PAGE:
Here is a unrelated thought: atheism is not a religion. John Locke wrote the colonial constitution for the Carolinas and the freedom of religion did not extend to atheists. I don't think it significant as the other rights do extend to atheists, such as freedom of speech and assembly. Moreover the constitution restricts the federal government's power to act (no official religion). Under the Equal Protection clause, those protections apply to everyone.  

  28. frank schoon replied, September 19, 2021 at 6:19 p.m.

    Bob, my position on Climate Change is not based on political beliefs unlike  how it is presented today . As I've stated climate change has been around from the beginning and it has nothing to do with politics, supposedly....but one political party  sure as hell is making it to be.....

    Obviously the Magna Carta has had a major influence on all men ,anglos, since it was signed and it  follows that it had an influence on our founding fathers as well. Freedom is situated on a sliding scale, it moves ,it changes but the underlying notion of freedom is a natural right for everyone regardless of how philosphers view it....

  29. Bob Ashpole replied, September 20, 2021 at 1:19 a.m.

    Remember I am talking philosophy rather than as a historian or even political scientist.

    The Magna Carta could be seen by Monarchists as the King giving rights to his subjects.

    The Declaration of Independence was entirely different. No one asked for the King to sign it. It listed all the many ways that the King had broken the "social contract" between King and subject and then declared independence as a remedy for the breaches. (Cancelled the broken social contract as a matter or right, not permission.) Bold and successful where others had failed. 

    When the US Constitution followed the Articles of Confederation, it was equally ground breaking. No one needed to explain the context of those events, because most of the founding fathers lived it. Today, most citizens have never read any of those documents even though they all studied civics in high school. They don't understand the context of any of these documents or know the contents of the documents. I think that is a factor in how easily a large minority of voters can be mislead by politicians and con men.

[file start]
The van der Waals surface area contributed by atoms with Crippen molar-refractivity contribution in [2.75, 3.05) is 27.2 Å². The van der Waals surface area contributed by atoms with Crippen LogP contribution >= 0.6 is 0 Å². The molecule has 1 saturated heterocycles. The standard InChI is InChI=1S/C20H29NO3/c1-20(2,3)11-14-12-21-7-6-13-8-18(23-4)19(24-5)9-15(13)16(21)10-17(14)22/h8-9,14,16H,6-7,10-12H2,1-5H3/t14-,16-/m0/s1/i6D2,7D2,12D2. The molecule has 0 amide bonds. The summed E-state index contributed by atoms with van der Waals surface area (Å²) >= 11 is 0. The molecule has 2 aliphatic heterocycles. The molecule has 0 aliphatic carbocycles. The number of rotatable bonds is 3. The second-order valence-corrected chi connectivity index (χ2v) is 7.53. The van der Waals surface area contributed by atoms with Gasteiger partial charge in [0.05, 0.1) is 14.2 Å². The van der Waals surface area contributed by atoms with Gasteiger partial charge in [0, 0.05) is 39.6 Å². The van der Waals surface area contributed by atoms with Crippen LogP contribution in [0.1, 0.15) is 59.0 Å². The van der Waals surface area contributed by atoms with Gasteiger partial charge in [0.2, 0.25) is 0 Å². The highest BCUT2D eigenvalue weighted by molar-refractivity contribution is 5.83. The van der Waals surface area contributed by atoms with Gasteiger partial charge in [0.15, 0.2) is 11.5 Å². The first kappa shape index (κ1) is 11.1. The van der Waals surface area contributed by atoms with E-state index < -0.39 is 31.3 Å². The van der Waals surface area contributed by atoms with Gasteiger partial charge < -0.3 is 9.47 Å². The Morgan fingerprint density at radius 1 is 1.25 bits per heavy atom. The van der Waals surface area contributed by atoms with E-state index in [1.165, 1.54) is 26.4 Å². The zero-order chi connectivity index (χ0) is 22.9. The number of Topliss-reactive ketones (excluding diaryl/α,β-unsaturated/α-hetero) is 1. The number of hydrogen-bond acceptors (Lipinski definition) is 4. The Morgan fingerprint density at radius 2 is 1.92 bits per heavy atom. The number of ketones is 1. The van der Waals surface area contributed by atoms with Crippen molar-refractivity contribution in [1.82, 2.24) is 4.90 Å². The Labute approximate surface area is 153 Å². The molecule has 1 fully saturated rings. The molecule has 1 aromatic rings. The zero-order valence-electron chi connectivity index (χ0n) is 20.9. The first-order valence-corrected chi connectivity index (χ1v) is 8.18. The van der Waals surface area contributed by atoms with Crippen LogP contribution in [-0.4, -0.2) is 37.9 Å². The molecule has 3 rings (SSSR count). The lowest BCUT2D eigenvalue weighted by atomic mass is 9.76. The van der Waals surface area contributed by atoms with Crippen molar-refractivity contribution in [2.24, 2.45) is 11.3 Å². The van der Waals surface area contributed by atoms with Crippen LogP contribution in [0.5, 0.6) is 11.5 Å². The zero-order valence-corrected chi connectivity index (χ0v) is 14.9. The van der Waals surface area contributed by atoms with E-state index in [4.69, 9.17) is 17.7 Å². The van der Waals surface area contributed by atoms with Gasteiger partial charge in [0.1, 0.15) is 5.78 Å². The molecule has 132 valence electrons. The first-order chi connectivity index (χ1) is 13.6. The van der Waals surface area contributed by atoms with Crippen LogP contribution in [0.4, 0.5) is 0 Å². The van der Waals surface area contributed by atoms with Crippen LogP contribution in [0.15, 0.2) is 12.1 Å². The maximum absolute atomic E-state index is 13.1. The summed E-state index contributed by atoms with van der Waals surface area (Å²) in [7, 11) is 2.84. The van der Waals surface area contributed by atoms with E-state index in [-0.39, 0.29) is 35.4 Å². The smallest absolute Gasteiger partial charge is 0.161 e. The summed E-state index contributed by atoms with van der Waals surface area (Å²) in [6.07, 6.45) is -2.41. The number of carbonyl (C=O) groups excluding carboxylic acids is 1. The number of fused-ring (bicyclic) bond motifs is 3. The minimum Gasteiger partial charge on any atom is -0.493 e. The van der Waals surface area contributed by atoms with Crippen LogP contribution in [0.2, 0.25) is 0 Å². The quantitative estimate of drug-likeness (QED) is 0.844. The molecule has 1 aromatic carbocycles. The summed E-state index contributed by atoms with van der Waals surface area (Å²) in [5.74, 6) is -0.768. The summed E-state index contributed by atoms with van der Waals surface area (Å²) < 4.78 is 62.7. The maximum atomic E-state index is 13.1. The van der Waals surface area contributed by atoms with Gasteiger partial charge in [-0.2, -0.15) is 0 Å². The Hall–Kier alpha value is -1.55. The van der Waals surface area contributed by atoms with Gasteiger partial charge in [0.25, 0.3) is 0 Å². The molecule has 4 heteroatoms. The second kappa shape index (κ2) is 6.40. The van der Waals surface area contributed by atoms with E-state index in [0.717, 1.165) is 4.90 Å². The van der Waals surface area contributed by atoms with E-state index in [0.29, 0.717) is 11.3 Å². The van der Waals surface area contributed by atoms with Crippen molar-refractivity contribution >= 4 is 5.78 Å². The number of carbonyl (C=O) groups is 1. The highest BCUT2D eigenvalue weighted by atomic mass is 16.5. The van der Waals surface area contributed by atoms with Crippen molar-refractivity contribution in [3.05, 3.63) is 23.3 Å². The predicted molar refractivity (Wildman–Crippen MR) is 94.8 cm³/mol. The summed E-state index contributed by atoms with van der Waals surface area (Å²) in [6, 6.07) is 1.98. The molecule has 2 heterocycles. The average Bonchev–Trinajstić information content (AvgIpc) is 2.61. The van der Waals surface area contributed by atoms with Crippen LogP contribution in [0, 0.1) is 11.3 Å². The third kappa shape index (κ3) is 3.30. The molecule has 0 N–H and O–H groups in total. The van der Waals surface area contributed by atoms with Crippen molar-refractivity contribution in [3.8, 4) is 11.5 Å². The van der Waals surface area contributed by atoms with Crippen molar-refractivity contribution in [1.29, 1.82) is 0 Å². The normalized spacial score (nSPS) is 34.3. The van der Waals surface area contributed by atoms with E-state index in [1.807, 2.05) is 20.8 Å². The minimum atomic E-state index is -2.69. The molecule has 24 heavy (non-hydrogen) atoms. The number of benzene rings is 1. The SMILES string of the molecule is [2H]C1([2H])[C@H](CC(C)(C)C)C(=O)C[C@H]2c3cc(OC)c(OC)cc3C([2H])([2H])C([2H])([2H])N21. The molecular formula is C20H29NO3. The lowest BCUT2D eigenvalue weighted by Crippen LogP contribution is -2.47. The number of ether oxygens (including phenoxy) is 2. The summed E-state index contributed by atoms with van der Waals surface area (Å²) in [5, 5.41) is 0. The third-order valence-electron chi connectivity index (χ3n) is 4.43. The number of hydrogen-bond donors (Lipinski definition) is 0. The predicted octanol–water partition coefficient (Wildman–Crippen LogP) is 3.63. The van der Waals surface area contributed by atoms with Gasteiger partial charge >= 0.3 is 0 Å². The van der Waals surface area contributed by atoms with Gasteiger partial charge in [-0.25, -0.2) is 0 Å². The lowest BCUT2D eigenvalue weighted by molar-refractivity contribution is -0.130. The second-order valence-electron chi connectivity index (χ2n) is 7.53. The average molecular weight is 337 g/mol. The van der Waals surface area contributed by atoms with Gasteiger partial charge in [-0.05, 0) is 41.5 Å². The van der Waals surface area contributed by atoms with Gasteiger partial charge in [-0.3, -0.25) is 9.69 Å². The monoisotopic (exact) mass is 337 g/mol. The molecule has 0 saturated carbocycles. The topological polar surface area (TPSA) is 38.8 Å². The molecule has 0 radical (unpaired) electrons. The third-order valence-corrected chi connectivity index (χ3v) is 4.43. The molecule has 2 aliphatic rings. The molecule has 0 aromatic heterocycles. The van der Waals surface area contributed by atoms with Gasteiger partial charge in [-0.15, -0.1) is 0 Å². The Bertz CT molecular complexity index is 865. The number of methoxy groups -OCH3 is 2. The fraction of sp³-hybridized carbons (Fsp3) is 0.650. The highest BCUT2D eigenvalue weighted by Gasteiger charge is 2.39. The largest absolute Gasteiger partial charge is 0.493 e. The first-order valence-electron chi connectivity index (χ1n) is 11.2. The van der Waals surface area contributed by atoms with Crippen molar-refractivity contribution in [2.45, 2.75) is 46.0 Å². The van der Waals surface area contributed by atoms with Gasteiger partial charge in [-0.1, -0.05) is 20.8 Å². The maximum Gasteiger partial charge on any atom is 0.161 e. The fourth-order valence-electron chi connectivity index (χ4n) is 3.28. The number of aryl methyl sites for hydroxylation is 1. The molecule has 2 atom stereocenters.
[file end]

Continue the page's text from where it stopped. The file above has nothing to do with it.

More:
This brings me back to what some of the old hands posting here complain about: a lack of respect while representing the USA. The issue isn't really about political views, but rather the time, place, and manner in which those views were expressed. (I sure hope that nobody here supports racial injustice.)

  30. Santiago 1314, September 20, 2021 at 2:05 a.m.

    Dang,  Out of Town this weekend with La Novia... Looks like I Missed a Good College Course on U.S. Political History... jajaja ... The U.S. has HAD the Biggest Influence on Modern History, But unfortunately,  those days are drawing to a Close, Unless the Voters Change Direction from the Current Course... The Decline and Fall of The Roman Empire comes to Mind.... Debacle in Afganistan,  Riots in the Streets from Left and Right, No Real Policing,  Migrant Invasions at the Border, Out of Control Inflation and Govt Spending, Educators that Teach Students that your Color is the Most important thing about you, Instead of The Content of Your Character... And YES, Players that Kneel Down, Or Won't put their Hand Over Their Heart, during The Playing of The National Anthem...What is Working Correctly in this Country.???

  31. frank schoon replied, September 20, 2021 at 8:32 a.m.

    Santiago, your absence has not caused you to miss anything. You are still way up on things ,Amigo mio.....And what is working correctly in this country? Good question!!! I hope that will soon be established AGAIN!!!! What's that song called 'Hellbound Train" by Savoy Brown that we're on....I'm playing it right now......I want to get back on to the "Train kept on A-Rollin" (like it was) by the Yardbirds!! my favorite group .....

  32. Santiago 1314 replied, September 20, 2021 at 11:22 a.m.

    Yeah, i'm pretty Pessimistic right now...
    Like your songs... Not sure if you had heard this one.??? ... From John Ondrasik of "Five for Fighting"  Fame...Superman, 100years, Chances(The Blind Side Movie)... Haunting, Disturbing... Not PC, Sorry.!!!... Blood on Our Hands

  33. Santiago 1314 replied, September 20, 2021 at 4:06 p.m.

    I Like you Song Selection... I guess ¿Someone? Didn't like the Song I Posted to you in Response... It got "Cancelled".!!!

  34. frank schoon replied, September 20, 2021 at 4:29 p.m.

    listening to the song right now as I"m typing.....It is an appropriate song and ofcourse I"m thinking of your son's service too....

  35. Santiago 1314, September 27, 2021 at 12:32 a.m.

    Thanks Frank... He just got back Thursday... I'm feeling better,  Getting Ready for October USA Games.!!!